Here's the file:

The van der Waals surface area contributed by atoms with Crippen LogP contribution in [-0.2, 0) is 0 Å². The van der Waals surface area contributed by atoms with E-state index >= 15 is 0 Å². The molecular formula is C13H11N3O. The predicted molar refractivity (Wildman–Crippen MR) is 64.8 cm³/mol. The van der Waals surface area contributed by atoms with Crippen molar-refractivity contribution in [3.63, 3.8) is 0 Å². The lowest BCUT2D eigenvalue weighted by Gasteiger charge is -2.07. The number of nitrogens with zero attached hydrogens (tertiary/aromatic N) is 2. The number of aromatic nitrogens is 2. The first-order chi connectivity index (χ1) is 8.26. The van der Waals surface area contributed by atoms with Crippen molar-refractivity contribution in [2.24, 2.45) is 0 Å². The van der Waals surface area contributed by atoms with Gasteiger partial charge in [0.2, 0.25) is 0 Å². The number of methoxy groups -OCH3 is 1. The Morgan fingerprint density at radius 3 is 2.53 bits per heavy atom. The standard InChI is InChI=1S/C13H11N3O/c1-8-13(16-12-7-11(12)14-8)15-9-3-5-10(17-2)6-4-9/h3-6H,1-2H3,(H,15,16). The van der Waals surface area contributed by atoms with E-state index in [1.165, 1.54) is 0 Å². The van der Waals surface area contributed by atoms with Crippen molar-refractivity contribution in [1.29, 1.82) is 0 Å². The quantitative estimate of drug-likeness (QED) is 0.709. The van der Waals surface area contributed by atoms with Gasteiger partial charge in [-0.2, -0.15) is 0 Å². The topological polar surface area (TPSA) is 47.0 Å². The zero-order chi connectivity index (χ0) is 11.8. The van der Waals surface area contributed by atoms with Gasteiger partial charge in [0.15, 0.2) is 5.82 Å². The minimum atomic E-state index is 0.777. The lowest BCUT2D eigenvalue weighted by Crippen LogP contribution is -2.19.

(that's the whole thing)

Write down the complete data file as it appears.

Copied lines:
The van der Waals surface area contributed by atoms with Crippen LogP contribution in [-0.2, 0) is 0 Å². The van der Waals surface area contributed by atoms with E-state index >= 15 is 0 Å². The molecular formula is C13H11N3O. The predicted molar refractivity (Wildman–Crippen MR) is 64.8 cm³/mol. The van der Waals surface area contributed by atoms with Crippen molar-refractivity contribution in [3.63, 3.8) is 0 Å². The lowest BCUT2D eigenvalue weighted by Gasteiger charge is -2.07. The number of nitrogens with zero attached hydrogens (tertiary/aromatic N) is 2. The number of aromatic nitrogens is 2. The first-order chi connectivity index (χ1) is 8.26. The van der Waals surface area contributed by atoms with Crippen molar-refractivity contribution in [2.24, 2.45) is 0 Å². The van der Waals surface area contributed by atoms with Gasteiger partial charge in [0.2, 0.25) is 0 Å². The number of methoxy groups -OCH3 is 1. The Morgan fingerprint density at radius 3 is 2.53 bits per heavy atom. The standard InChI is InChI=1S/C13H11N3O/c1-8-13(16-12-7-11(12)14-8)15-9-3-5-10(17-2)6-4-9/h3-6H,1-2H3,(H,15,16). The van der Waals surface area contributed by atoms with E-state index in [1.165, 1.54) is 0 Å². The van der Waals surface area contributed by atoms with Crippen molar-refractivity contribution in [1.29, 1.82) is 0 Å². The quantitative estimate of drug-likeness (QED) is 0.709. The van der Waals surface area contributed by atoms with Gasteiger partial charge in [-0.2, -0.15) is 0 Å². The topological polar surface area (TPSA) is 47.0 Å². The zero-order chi connectivity index (χ0) is 11.8. The van der Waals surface area contributed by atoms with Gasteiger partial charge in [0.15, 0.2) is 5.82 Å². The minimum atomic E-state index is 0.777. The lowest BCUT2D eigenvalue weighted by Crippen LogP contribution is -2.19.